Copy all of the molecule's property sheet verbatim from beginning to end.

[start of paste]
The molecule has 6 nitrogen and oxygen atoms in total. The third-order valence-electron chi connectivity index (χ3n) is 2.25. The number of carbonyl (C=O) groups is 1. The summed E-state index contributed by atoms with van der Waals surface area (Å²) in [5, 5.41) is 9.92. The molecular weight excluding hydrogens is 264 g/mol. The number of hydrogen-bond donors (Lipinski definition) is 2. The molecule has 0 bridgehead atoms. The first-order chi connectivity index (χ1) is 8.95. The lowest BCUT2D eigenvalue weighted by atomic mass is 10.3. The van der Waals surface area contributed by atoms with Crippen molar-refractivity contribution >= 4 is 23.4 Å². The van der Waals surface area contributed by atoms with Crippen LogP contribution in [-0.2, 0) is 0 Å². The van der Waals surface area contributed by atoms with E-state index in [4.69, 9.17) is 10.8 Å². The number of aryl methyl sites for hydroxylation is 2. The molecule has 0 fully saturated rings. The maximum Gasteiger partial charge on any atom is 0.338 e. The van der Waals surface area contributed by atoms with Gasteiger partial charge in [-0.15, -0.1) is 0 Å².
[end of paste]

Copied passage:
The molecule has 6 nitrogen and oxygen atoms in total. The third-order valence-electron chi connectivity index (χ3n) is 2.25. The number of carbonyl (C=O) groups is 1. The summed E-state index contributed by atoms with van der Waals surface area (Å²) in [5, 5.41) is 9.92. The molecular weight excluding hydrogens is 264 g/mol. The number of hydrogen-bond donors (Lipinski definition) is 2. The molecule has 0 bridgehead atoms. The first-order chi connectivity index (χ1) is 8.95. The lowest BCUT2D eigenvalue weighted by atomic mass is 10.3. The van der Waals surface area contributed by atoms with Crippen molar-refractivity contribution >= 4 is 23.4 Å². The van der Waals surface area contributed by atoms with Crippen LogP contribution in [-0.2, 0) is 0 Å². The van der Waals surface area contributed by atoms with E-state index in [4.69, 9.17) is 10.8 Å². The number of aryl methyl sites for hydroxylation is 2. The molecule has 0 fully saturated rings. The maximum Gasteiger partial charge on any atom is 0.338 e. The van der Waals surface area contributed by atoms with Gasteiger partial charge in [-0.15, -0.1) is 0 Å².